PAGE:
The media gleefully report unemployment is 8.9%. To believe that number requires a willing suspension of disbelief. It is more instructive to look at the level of employment (rather than unemployment) as that number cannot easily be massaged. In February 2011 there were 108.3 million private sector jobs; this is lower than June 1999 when there were 108.6 million. There are fewer jobs than 11-12 years ago despite population growth of 31 million. Shadowstats.com calculates the February 2011 unemployment rate at 22%.
“There were more private sector jobs in 1999 than in 2011 despite the population increasing by 31 million during that same 11-year period. The true current unemployment rate could be above 20%.”
The Labor Force Participation Rate (percentage of adults with jobs or seeking them) is at the lowest point in 25 years and declining. If the LFPR was the same as before the recession, current unemployment would be 11.5% or 29% higher. There remain 7.5 million fewer workers than in 2007. In recent months the economy has been adding 135,000 jobs – 100,000 of which are needed merely to keep up with new people entering the work force. This means only 35,000 jobs actually reduce the unemployment rate. At this pace it would take until 2030 to reabsorb the folks thrown out of work.
More and more displaced workers (nearly 4 million) have filed for disability, pushing SSDI (Social Security’s disability fund) to the brink of insolvency. SSDI could run out of cash in only 4 years. Those that are eligible are applying for early social security benefits. This, along with SSDI, is a double whammy to the economy as it loses legions of productive workers while funding disability and social security benefits from a shrinking pool of workers. While I do not take schadenfreude at the Obama administration’s travails and my comments are intended to be analytic rather than censorious, they serve as a riposte to the media’s love affair with the current administration.
The New Call of the Liberal: “All Aboard”
Trains are deeply embedded in progressive DNA – probably taking up an entire chromosome or two. I can talk to my liberal friends about many things, but when the conversation turns to anything dealing with trains (intercity, commuter, light rail, it matters not) their genetic structure catapults them into a catatonic state and they begin to recite their mantra – all aboard – all aboard – all aboard. I understood this was due to their aversion to cars, fossil fuels and global warming combined with their desire to emulate Europe.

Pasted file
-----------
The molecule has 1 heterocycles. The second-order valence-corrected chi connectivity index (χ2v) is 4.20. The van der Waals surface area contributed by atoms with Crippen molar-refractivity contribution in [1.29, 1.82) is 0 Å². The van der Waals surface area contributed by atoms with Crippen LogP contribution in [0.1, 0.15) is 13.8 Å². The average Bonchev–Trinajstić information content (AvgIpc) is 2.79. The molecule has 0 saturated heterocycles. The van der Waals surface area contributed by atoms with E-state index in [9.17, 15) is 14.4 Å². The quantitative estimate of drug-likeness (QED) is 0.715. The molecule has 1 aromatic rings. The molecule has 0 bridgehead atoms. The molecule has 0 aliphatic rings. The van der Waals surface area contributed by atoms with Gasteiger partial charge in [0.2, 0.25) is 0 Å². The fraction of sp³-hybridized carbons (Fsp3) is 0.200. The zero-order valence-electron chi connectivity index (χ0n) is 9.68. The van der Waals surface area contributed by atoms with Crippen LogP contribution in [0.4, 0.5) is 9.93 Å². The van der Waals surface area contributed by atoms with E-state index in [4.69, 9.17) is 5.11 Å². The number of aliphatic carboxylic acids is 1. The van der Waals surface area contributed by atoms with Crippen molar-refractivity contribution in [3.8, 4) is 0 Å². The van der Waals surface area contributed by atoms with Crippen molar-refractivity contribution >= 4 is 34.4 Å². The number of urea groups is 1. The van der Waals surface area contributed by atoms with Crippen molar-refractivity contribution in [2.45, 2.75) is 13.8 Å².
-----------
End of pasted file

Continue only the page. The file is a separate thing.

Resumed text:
Recently, thanks to George Will, I have come to understand liberals’ irrational attraction to trains is due to something even more primal – their desire for collectivism and their aversion to individualism. The following is from George Will:
“Generations hence, when the river of time has worn this presidency’s importance to a small, smooth pebble in the stream of history, people will still marvel that its defining trait was a mania for high-speed rail projects. This disorder illuminates the progressive mind. . . . They say they embrace rail for many reasons – to improve the climate, increase competitiveness, reduce congestion and rationalize land use. The flimsiness of each reason points to this conclusion: the real reason for progressives’ passion for trains is their goal of diminishing Americans’ individualism in order to make them more amenable to collectivism.
To progressives, the best thing about railroads is that people riding them are not in automobiles, which are subversive of the deference on which progressivism depends. Automobiles go hither and yon, whenever and wherever the driver desires, without timetables. Automobiles encourage people to think they – unsupervised, untutored and unscripted – are masters of their fates. The automobile encourages people in delusions of adequacy, which makes them resistant to government by experts who know what choices people should make.”
Media Watch: Of Birds and Men
The media poster child for the BP oil spill is an oil-soaked bird; they undoubtedly went to great trouble to find the most pathetic looking photo extant. And if there was no photo of a BP bird that fit the bill, they went to their files. Such is it that an oil-soaked pelican has come to symbolize the greed and depravity of the much reviled oil industry. The actual number of birds killed in the BP disaster was in the low thousands; the Audubon Society estimated 2,300.
“A few thousand birds were killed in the BP disaster whereas
up to 400,000 are killed every year in wind energy turbines.”
Every year in America between 200,000 and 400,000 birds are killed in power generating wind turbines. Why are these birds never shown by the media? Could it be because wind energy is a media-favored activity whereas oil drilling is held in contempt? According to media logic, 2,000 bird deaths caused by BP are a front-page disaster symbolizing corporate greed plundering the earth, whereas 400,000 dead birds in wind turbines are ignored as necessary collateral damage by a green-energy public utility, i.e. the ends justify the means.
There is something even worse than wind energy for birds – cats! Those folks who think about such things estimate that 250,000 birds are killed each and every day by cats; that’s just under one hundred million (100,000,000) bird deaths a year.
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